Low-lying reef islands such as the Marshall Islands could become unstable by mid-century and permanently lost as soon as 2080 if measures to adapt to rising sea levels are not implemented, according to research led by University of Hawaiʻi at Mānoa Earth scientists.
Coral reef atoll islands are home to thousands of people around the world, but researchers still do not agree on how sea-level rise will impact these islands and their communities. Conflicting scientific messages generate confusion and can hinder progress in building community resilience to accelerating sea-level rise.
In the study published in Earth’s Future, Haunani Kane and Chip Fletcher, from UH Mānoa’s School of Ocean and Earth Science and Technology, used an integrated model that incorporates the 5,000-year geological history of the Marshall Islands with updated emissions and sea-level rise projections to understand what will happen to atoll islands over the course of the century. The results suggest higher water levels will rapidly increase flooding by extreme tides and more destructive waves. Salt water inundation will increasingly inundate the Marshall Islands and deteriorate their freshwater resources and agro-forests as early as in the decades leading up to mid-century.
Reducing exposure, increasing resilience
Islanders can proactively bolster their islands’ natural ability to adapt and change by preserving and restoring reef ecosystems that protect coasts and provide new sediment to the structure of the island. Communities can reduce their exposure to climate-related hazards with nature-based and biocultural solutions such as wetlands, vegetated coastal buffers, aquaculture, and other projects that increase the distance between the shoreline and community assets. Slowing coastal erosion and wave inundation while increasing habitat and biodiversity, carbon sequestration, recreation opportunities, and cultural activities, are important for increasing resilience, especially now, in the first half of the century.
Reef islands are low-lying islands made up of wave deposited sand and coral. They support lush agro-forests and thin rain-fed freshwater aquifers. Researchers have debated how these islands will be affected by climate change-driven sea-level rise because they have not been subjected to rising seas before. Most of these islands formed in the past few thousand years as sea level in the tropical Pacific was lowering in response to deepening ocean basins surrounding formerly glaciated northern continents. Now, because of global warming, sea level is rising and the rate of rise is accelerating.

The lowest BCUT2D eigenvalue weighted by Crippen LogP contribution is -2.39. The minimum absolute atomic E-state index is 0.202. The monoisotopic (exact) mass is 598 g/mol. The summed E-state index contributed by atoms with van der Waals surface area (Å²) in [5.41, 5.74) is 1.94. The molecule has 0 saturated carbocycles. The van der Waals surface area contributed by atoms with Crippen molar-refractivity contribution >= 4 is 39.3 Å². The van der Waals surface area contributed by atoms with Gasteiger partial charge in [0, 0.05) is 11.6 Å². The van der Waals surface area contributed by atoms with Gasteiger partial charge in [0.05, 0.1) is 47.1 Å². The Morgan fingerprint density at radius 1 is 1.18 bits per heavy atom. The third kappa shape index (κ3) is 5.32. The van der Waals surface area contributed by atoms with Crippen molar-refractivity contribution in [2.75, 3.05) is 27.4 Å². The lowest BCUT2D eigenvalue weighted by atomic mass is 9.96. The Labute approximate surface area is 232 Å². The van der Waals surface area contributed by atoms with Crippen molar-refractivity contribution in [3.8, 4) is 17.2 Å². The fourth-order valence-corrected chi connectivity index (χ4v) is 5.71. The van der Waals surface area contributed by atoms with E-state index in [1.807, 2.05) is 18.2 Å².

“Some scientists argue that because of their geologic history, reef islands could be resilient to human-caused sea-level rise, but most such studies consider islands and their people to be separate entities,” said Kane, a coastal geologist with UH Hilo and lead author of the study.
“We found that as really being disconnected from the way that we live on islands,” she added. “This study eliminates some of the confusion and the gaps in knowledge related to how sea-level rise will impact low-lying islands because it considers the impacts upon and resilience of both the place and the people.”
Modeling future change
To address this disconnect, Kane and Fletcher developed a model that treats islands and their people as inseparable components. The model uses a mixture of fossil data, historical photographs, and modern observations of tide and wave events to understand the geological processes of the Marshall Islands over 5,000 years. Using this information about how the islands have grown and responded to past changes over time, they projected each island’s ability to adapt to the increasing rate of sea-level rise.
They found that individual islands will respond slightly differently depending on their shape and location.
“Even within one nation, there are differences in how islands will respond,” said Kane.
“Getting this right is critically important,” said Fletcher. “There are disturbing signals that planning for multi-meter sea level rise this century is the prudent course of action. Fossil fuel use is outpacing renewable energy. Five years ago, 189 nations promised to tighten emission restrictions by 2020, only 10 have followed through. The rate of global warming has departed from a trend of several decades. Researchers have concluded that portions of the West Antarctic Ice Sheet are showing the first signs of structural weakening. And we have a lack of scientific thinking at the highest levels of government. In my mind, these add up to a very grim future for shoreline communities around the world who fail to act.”
For more see SOEST’s website.